Re: Time to retire, yes
- From: Colette Reap <colette@xxxxxxxxxx>
- Date: Tue, 12 May 2009 23:52:04 +0100
David Friedman <ddfr@xxxxxxxxxxxxxxxxxxxxxxxxx> wrote:
In article <dc6i05dnbe3t1bkoqpafqr86tr8jtu72s0@xxxxxxx>,
Colette Reap <colette@xxxxxxxxxx> wrote:
"Keith F. Lynch" <kfl@xxxxxxxxxxxxxx> wrote:
Edward McArdle <mcardle@xxxxxxxxxxxxxx> wrote:'[...] taxpayers rather than patients pay [...]'
But when you are retired, and have no dependents, you need very
little money. OK, I still live in the same house my parents moved
into in 1952.
Yes, having a paid-for house makes an enormous difference. As does
living in a country where the taxpayers rather than the patients pay
for medical care.
What are you suggesting here? That patients have never been taxpayers?
That taxpayers never become patients?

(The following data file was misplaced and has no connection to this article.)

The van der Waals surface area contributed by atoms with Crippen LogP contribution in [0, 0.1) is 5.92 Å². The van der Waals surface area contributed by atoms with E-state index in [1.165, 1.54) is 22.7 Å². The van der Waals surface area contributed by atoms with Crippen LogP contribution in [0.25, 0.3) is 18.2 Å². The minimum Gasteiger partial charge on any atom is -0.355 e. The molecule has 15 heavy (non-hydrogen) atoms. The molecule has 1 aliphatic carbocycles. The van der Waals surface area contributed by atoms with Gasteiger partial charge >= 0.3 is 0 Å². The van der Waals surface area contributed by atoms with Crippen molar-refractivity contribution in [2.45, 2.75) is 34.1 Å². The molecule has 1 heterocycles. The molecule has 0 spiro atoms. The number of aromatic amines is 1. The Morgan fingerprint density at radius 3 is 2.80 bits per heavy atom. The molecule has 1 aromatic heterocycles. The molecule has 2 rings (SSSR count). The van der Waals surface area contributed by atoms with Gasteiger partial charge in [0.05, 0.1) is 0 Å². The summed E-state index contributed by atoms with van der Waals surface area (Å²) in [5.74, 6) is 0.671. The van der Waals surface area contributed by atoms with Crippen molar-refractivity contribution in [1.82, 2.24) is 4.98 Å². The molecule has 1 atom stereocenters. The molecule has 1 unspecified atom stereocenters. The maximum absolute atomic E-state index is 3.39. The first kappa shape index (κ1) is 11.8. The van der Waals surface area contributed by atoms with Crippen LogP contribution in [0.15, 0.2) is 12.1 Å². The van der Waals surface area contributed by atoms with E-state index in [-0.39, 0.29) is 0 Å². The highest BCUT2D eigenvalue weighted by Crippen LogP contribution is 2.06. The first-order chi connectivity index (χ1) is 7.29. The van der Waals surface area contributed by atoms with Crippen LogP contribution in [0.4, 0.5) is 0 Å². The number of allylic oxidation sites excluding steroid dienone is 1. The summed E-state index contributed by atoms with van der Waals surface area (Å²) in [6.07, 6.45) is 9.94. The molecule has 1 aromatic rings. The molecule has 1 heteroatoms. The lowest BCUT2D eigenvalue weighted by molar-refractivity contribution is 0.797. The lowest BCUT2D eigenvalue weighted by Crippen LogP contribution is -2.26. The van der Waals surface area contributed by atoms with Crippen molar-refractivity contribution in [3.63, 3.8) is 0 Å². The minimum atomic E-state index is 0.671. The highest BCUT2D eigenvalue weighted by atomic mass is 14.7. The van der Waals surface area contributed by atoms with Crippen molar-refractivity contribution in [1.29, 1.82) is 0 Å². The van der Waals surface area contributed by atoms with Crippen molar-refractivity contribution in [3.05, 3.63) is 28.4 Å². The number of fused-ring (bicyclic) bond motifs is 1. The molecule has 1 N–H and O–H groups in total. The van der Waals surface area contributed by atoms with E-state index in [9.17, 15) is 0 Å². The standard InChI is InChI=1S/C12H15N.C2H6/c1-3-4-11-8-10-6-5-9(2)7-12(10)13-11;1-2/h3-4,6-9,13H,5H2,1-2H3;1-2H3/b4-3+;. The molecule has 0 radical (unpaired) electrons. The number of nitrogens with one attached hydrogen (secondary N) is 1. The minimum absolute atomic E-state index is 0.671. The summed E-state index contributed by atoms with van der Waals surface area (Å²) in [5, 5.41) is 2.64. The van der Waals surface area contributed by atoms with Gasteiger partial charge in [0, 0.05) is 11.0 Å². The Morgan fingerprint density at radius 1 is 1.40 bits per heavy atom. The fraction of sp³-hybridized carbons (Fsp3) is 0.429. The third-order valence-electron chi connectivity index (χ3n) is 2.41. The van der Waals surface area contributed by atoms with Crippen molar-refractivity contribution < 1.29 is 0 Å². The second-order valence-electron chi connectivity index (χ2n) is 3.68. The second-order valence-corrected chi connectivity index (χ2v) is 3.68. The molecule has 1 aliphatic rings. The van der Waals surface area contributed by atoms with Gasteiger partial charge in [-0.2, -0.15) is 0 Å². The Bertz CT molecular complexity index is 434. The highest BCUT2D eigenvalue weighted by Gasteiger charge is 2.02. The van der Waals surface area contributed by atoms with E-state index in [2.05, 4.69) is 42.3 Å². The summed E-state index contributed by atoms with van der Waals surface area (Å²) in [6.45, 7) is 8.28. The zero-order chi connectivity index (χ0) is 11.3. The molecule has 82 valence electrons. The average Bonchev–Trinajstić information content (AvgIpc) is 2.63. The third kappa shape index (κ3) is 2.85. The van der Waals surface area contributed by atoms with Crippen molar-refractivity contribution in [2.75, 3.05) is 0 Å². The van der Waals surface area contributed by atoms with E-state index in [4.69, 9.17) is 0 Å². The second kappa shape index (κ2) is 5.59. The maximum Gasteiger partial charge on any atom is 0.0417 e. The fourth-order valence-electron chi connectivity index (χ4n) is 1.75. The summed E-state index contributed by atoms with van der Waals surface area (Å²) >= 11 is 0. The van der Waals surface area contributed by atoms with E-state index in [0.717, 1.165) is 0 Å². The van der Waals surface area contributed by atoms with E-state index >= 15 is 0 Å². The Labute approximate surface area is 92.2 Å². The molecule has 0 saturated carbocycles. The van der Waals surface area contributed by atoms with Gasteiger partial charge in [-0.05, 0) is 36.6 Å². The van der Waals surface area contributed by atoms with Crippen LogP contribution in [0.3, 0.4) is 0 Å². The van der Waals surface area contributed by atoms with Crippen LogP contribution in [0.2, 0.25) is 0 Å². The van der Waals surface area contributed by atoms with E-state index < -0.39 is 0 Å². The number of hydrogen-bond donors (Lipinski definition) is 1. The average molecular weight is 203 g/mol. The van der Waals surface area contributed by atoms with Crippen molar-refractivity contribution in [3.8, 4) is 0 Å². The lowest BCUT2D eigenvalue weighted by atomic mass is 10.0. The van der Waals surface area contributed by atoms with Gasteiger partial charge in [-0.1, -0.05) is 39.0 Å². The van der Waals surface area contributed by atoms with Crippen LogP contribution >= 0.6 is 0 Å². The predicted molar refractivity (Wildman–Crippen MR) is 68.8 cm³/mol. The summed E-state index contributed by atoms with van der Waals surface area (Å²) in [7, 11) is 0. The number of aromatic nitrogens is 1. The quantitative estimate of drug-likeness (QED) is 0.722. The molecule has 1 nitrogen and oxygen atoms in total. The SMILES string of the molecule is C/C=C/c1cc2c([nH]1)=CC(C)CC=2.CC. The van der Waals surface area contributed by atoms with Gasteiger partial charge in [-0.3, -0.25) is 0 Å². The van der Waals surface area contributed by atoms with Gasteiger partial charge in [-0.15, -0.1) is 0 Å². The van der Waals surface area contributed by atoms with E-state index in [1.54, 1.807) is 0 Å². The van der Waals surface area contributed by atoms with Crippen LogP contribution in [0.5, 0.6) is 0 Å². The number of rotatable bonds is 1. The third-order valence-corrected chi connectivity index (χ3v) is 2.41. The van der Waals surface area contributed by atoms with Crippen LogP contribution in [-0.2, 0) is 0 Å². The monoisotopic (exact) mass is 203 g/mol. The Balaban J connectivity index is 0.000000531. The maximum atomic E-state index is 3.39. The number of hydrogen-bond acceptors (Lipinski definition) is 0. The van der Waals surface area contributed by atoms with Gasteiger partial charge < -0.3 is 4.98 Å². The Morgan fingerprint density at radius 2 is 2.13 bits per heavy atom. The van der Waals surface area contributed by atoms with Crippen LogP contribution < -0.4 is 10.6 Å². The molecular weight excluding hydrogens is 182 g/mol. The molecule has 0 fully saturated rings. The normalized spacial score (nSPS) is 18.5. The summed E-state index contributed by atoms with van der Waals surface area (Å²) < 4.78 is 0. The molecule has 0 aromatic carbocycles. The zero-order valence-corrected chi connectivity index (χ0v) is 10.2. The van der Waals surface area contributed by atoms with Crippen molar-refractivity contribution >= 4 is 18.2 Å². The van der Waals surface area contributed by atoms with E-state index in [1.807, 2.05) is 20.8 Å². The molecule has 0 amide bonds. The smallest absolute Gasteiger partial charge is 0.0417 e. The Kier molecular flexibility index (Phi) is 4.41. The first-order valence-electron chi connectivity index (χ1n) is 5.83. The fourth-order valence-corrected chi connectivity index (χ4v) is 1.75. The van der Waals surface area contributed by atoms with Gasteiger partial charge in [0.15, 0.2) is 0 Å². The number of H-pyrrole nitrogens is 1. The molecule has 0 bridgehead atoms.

That whether and how much you pay depends on your status as a taxpayer
rather than your status as a patient. Do you find that distinction
Not puzzling at all, just irrelevant.
Restaurants in Scotland, so far as I know, are ordinary private firms.
One could imagine a system where they were all free to the diner, being
paid for entirely by the government, using money collected as taxes.
Wouldn't that strike you as a substantial change?
Yes it would, but the analogy is irrelevant. It is perfectly possible
to go from birth to death without ever visiting a restaurant and being
none the worse for it. How many people do you know who can go from
birth to death and never, ever require medical attention?
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